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Appendix E Statement of Task Animal Models for Assessing Countermeasures to Bioterrorism Agents Summary The National Academies will convene an ad hoc committee to examine the utility and relevance of animal models to Transformational Medical Technologies Initiative (TMTI)-funded research. The report will: 1) Evaluate how well the existing TMTI-employed or candidate animal models reflect human disease as related to the agents of interest; 2) Address the process and/or feasibility of developing new animal models for critical biodefense research, placing emphasis on the need for a robust and expeditious validation process in terms of the U.S. Food and Drug Administration's (FDA's) Animal Rule; 3) Evaluate alternatives to the use of animal models based on the premise of The Three Rs vis-à-vis the Animal Rule and FDA licensure. The evaluation will also consider the development of more humane models for infectious diseases research that do not incorporate death as an endpoint (i.e., humane endpoints). Policy Context A major component of the U.S. Department of Defense (DoD) efforts in biodefense is the Transformational Medical Technologies Initiative (TMTI), the goal of which is to protect warfighters from disease and biological warfare agents. Specifically, the rationale of the Initiative is to fully exploit advanced science and technology innovation in order to successfully counter future genetically engineered biological weapons and naturally emerging infectious diseases that can impact the warfighter. In the past DoD has had a significant focus on the production of individual vaccines for diseases such as anthrax, smallpox, and plague. TMTI seeks to expand that focus to facilitate basic and applied research that will lead to the development of broad-spectrum countermeasures (preventative, prophylactic and therapeutic) that could provide multivalent solutions (for example, one drug that would offer protection from multiple types of pathogens) against advanced bio-terror threats. TMTI is 127

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128 ANIMAL MODELS FOR ASSESSING COUNTERMEASURES therefore funding basic and applied research designed to advance the development of such countermeasures. There are several challenges to developing such countermeasures under each of the TMTI's Current Thrust Areas (i.e., host immune enhancement; genomic identification; nucleotide therapeutics; protein based therapeutics/biologics; small molecule/drugs; metabolomics). One area of particular concern is the need to develop countermeasures for diseases that are not endemic in the United States or in other developed countries and for which no reliable treatment exists. Further, countermeasures are called for to deal with unnatural diseases resulting from bioterrorism or biowarfare. Another potential concern with countermeasures-related research is that it is conceivable that some of its results could be used by terrorists to advance offensive biowarfare. According to Department of Defense Instruction Number 6200.02 of February 27, 20081 , "personnel carrying out military operations shall be provided the best possible medical countermeasures to chemical, biological, or radiological warfare or terrorism and other health threats. The DoD Components shall make preferential use of products approved by the Food and Drug Administration (FDA) for general commercial marketing, when available, to provide the needed medical countermeasure." Therefore high priority is given to work that will facilitate FDA approval of new countermeasures developed through TMTI. Lack of scientific expertise and available information necessitates that such countermeasures research is based on experimental animal models. Ethical constraints preclude the use of human participants in efficacy studies that could kill or permanently disable healthy human volunteers. In order to overcome this predicament, FDA promulgated the Animal Rule (21 CFR Parts 314 and 601). It is expected that many TMTI-developed products would be submitted to FDA and subject to evaluation under the Animal Rule. Technical Context Biomedical research depends on the use of animals in order to understand how human and non-human organisms function. Investigators use animals to understand the continuum between basic mechanisms in a single cell (e.g., enzymatic properties, gene influences) and the health and disease of the whole organism. In fact, the use of animals as working representations for a variety of human conditions offers an alternative to the use of human participants. However, in order for these models to be useful correlates, they should be reproducible and verifiable (i.e., offer proof of concept) and reliably predict the safety and efficacy of clinical trials. Animal models as surrogates for humans have mixed success. In some cases, the animals correctly model the processes occurring in humans; in others, there are similarities between the animal models and humans, but the two are not exact. Furthermore, when modeling an unknown or minimally understood process, it is difficult at the outset to determine which animal model would best approximate the human situation. In the case of the Animal Rule, FDA allows the substitution of appropriate studies in animals as "evidence of the effectiveness of new drugs or biologicals when adequate or well-controlled clinical studies in humans cannot be ethically conducted" (the Animal Rule; 21 CFR Parts 314 and 601). Licensing the medical countermeasures mandated by TMTI under the Animal Rule is challenging due to a number of concerns. FDA approval under the Animal Rule requires validated animal models that predict the efficacy of new drugs or biologicals in humans. This relatively new approach to attaining full licensure for drugs and biologicals presents new and unique challenges such as establishing validated animal models that meet FDA requirements, working in compliance with Good Laboratory Practice (GLP) regulations in a high-containment environment, and meeting the obligation to continuously identify refinements in the field of infectious disease research in general. Department of Defense Instruction Number 6200.02; www.dtic.mil/whs/directives/corres/pdf/620002p.pdf 1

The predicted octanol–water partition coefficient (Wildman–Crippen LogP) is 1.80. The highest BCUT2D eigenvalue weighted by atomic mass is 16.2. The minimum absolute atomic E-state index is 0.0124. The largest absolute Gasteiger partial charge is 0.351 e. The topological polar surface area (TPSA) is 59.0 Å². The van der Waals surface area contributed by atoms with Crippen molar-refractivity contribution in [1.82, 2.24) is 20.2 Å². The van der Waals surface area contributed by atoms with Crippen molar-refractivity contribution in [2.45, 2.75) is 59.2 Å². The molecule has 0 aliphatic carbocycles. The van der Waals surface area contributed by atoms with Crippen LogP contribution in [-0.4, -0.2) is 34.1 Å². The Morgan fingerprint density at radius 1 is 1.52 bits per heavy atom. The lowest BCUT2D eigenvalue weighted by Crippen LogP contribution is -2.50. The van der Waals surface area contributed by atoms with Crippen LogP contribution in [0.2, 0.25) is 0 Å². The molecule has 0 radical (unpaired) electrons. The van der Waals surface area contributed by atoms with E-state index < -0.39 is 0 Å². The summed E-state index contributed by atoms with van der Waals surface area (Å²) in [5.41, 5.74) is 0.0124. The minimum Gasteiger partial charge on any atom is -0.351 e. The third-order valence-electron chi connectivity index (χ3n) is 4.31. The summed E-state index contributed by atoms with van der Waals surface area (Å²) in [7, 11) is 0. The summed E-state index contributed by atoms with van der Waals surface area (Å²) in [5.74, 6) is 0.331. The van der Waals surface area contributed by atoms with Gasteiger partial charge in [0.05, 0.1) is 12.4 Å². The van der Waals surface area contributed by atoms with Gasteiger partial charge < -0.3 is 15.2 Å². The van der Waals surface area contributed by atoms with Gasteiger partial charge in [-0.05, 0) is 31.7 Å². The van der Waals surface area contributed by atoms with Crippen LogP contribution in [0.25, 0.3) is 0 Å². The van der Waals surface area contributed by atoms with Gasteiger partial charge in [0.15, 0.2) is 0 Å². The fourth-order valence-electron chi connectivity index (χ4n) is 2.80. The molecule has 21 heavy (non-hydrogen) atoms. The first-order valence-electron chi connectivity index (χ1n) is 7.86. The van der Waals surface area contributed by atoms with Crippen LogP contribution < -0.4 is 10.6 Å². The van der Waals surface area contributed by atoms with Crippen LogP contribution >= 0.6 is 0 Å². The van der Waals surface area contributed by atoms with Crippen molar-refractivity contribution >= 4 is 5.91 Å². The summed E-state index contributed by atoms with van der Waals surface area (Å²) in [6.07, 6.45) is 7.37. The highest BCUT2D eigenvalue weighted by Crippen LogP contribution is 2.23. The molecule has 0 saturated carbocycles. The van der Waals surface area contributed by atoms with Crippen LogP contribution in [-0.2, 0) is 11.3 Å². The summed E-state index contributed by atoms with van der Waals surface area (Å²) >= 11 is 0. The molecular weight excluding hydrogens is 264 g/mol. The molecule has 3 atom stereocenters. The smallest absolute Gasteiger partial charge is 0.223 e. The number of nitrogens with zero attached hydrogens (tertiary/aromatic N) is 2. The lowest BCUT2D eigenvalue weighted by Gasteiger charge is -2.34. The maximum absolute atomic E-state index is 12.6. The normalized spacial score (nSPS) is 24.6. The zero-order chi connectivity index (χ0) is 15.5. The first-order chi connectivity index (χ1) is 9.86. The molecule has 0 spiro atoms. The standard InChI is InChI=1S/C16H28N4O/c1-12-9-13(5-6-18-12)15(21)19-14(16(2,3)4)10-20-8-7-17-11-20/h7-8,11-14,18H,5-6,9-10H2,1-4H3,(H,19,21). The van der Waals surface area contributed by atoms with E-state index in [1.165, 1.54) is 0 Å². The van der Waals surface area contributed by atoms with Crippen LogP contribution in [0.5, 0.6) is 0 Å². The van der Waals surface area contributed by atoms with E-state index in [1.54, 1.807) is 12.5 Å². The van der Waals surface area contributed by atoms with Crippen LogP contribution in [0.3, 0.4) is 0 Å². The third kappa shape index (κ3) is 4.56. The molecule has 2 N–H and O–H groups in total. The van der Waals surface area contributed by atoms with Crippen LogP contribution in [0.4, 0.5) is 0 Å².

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129 APPENDIX E As stated above, it would be unethical to test these agents in humans; therefore it is essential to choose the correct animal model for investigating countermeasures to bioterrorism agents. In some cases, there may be enough information about the pathophysiology of the agent and the intervention to enable a quick and accurate determination of the appropriate model. In other cases, it may be necessary to glean information from multiple models or to use other, newly emerging non-animal methods to establish a baseline understanding of the agent(s) involved. Such new methods are coming into greater use as their applications to the study of drug efficacy and drug and chemical toxicity are being delineated. In this project, it will be necessary for the committee to consider these and other possibilities for the study of countermeasures to bioterrorism agents in making recommendations to the Department of Defense. Statement of Task A major component of the U.S. Department of Defense (DoD) efforts in biodefense is the Transformational Medical Technologies Initiative (TMTI), the goal of which is to protect warfighters from disease and biological warfare agents. Specifically, the rationale of the Initiative is to fully exploit advanced science and technology innovation in order to successfully counter future genetically engineered biological weapons and naturally emerging infectious diseases that can impact the warfighter. Ethical constraints preclude the use of human participants in efficacy studies that could kill or permanently disable healthy human volunteers. In order to overcome this predicament, the U.S. Food and Drug Administration (FDA) instigated the Animal Rule (21 CFR Parts 314 and 601). It is expected that many TMTI-developed products would be submitted to FDA and subject to evaluation under the Animal Rule. The National Academies will convene an ad hoc committee to examine the utility and relevance of animal models to TMTI-funded research and prepare a consensus report. Specifically, the committee's report will: 1. Evaluate how well the existing TMTI-employed or candidate animal models reflect the pathophysiology, clinical picture and treatment of human disease as related to the agents of interest. 2. Address the process and/or feasibility of developing new animal models for critical biodefense research, placing emphasis on the need for a robust and expeditious validation process in terms of FDA's Animal Rule. 3. Evaluate alternatives to the use of animal models based on the premise of The Three Rs (i.e., refinement, reduction, and replacement of animal use; such venues would include but not be limited to in vitro work, computational modeling, new biotechnological tools, surrogate diseases, etc.) vis-à-vis the Animal Rule and FDA licensure. The evaluation will also consider the development of more humane models for infectious diseases research that do not incorporate death as an endpoint (i.e., humane endpoints).